The nickel ions incorporated into the ordered mesoporous materials (OMMs) have also been suggested as efficient catalysts for the gas-phase transformation of ethylene to propylene [25–34]. For instance, the performance and durability of Ni/MCM-41 catalysts prepared from a nickel citrate precursor was ranked as auspicious with a promising potential for closing the gap between the propylene demand and supply . Ikeda et al.  proposed that layered nickel-silicate species were the main players in the conversion of ethylene on NiMCM-41 catalysts. In a similar study , the threefold coordinated Ni2+ ions situated in the 5-membered rings of the phyllosilicate pore walls of NiMCM-41 were taken as the active sites of the reaction.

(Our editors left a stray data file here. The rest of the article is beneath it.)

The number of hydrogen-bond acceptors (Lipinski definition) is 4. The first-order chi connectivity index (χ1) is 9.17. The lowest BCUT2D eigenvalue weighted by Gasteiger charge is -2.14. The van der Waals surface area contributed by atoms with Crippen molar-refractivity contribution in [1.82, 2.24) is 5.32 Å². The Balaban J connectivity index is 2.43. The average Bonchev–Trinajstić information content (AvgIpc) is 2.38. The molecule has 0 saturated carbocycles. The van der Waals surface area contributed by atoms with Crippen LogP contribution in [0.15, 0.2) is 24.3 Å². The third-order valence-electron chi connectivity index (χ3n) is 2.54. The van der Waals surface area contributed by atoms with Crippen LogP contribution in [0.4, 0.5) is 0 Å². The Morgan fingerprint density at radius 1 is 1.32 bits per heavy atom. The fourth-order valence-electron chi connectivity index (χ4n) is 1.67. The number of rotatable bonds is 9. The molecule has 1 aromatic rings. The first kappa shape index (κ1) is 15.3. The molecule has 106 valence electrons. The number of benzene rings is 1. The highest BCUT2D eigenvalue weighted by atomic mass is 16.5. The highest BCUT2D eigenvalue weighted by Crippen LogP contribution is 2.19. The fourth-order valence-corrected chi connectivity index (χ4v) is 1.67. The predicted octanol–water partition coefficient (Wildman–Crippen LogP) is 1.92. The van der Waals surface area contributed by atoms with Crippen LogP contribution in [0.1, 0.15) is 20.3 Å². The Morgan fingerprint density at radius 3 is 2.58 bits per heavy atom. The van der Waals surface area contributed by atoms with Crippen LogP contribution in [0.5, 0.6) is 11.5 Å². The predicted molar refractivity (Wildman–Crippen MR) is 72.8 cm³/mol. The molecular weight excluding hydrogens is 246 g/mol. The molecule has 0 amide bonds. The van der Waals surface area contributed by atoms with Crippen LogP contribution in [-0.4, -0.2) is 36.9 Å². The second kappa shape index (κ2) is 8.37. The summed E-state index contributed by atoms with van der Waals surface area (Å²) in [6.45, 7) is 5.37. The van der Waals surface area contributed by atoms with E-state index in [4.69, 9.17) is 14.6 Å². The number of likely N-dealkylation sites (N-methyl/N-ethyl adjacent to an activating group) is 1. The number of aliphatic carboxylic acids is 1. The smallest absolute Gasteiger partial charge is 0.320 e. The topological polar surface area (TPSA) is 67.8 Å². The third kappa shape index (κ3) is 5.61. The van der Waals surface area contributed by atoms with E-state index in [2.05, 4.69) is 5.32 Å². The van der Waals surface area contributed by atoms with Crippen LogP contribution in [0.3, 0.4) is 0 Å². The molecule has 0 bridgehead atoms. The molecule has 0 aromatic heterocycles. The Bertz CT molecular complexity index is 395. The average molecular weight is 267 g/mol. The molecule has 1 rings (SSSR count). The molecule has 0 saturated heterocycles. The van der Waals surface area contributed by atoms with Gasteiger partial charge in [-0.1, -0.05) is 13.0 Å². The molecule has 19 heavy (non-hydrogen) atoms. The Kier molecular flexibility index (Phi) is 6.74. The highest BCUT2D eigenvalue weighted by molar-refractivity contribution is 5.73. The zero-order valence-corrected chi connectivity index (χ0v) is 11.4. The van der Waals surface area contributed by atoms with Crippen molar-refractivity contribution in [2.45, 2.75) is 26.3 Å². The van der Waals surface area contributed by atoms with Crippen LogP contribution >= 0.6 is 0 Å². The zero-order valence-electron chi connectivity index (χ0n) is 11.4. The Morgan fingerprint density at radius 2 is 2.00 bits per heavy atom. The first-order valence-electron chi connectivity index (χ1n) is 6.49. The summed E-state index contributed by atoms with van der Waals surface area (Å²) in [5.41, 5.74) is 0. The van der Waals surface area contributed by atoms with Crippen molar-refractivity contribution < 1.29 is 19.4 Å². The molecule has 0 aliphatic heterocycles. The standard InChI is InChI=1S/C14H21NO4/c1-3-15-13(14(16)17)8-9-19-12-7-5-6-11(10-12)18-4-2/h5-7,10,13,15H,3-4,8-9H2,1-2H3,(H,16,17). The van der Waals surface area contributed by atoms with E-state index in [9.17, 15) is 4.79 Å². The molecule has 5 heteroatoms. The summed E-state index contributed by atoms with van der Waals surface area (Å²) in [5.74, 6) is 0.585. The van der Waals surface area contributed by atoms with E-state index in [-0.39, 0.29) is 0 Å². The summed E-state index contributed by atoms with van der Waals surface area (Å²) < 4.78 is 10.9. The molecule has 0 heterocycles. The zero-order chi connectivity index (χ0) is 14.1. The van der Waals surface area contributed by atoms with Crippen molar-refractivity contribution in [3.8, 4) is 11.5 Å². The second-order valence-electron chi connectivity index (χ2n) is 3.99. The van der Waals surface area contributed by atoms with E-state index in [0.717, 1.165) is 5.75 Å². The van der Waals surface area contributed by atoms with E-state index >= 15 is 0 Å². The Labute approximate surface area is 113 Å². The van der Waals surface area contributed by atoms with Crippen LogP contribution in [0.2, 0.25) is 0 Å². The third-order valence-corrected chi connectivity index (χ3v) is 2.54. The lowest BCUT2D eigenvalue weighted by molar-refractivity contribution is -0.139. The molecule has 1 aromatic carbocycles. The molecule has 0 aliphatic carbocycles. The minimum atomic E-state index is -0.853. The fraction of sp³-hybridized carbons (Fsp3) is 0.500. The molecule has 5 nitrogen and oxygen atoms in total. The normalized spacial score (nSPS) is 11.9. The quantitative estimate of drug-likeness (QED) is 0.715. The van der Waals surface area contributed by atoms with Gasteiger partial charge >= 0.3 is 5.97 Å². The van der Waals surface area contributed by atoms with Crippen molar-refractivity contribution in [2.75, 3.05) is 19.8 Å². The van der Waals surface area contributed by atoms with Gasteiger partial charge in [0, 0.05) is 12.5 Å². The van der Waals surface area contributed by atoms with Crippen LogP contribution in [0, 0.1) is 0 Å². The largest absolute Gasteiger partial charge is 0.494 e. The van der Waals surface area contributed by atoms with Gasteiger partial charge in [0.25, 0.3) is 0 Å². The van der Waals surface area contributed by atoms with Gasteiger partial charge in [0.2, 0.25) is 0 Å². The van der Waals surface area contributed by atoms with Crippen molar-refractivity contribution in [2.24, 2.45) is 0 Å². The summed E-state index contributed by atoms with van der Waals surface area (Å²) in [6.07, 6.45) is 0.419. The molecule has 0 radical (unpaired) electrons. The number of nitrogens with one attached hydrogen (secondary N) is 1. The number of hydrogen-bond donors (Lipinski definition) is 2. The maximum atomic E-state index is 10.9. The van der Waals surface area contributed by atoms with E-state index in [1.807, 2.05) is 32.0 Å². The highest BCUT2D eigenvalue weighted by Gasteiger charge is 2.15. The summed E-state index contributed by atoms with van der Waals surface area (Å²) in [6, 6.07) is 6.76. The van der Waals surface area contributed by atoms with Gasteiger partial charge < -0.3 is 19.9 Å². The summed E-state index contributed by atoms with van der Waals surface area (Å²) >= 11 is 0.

Computational studies of Ni2+ binding in FER , MFI [38, 39], AFI , and silica [4, 41] have been reported earlier. Analogous reports have addressed neutral atoms [42, 43]. The present study aims at a systematic theoretical modeling of the locations of Ni2+ species in a model MCM-41 material at the fundamental level. To our knowledge, the most relevant publication to this target is that by Neiman  who considered an O3(SiO)2Ni structure unit cell with a formal charge of +2 for the nickel ion. The author did not investigate all of the defect sites available for the Ni2+ siting. This work is then the first fundamental report on the molecular-level heterogeneities of the NiMCM-41 catalysts.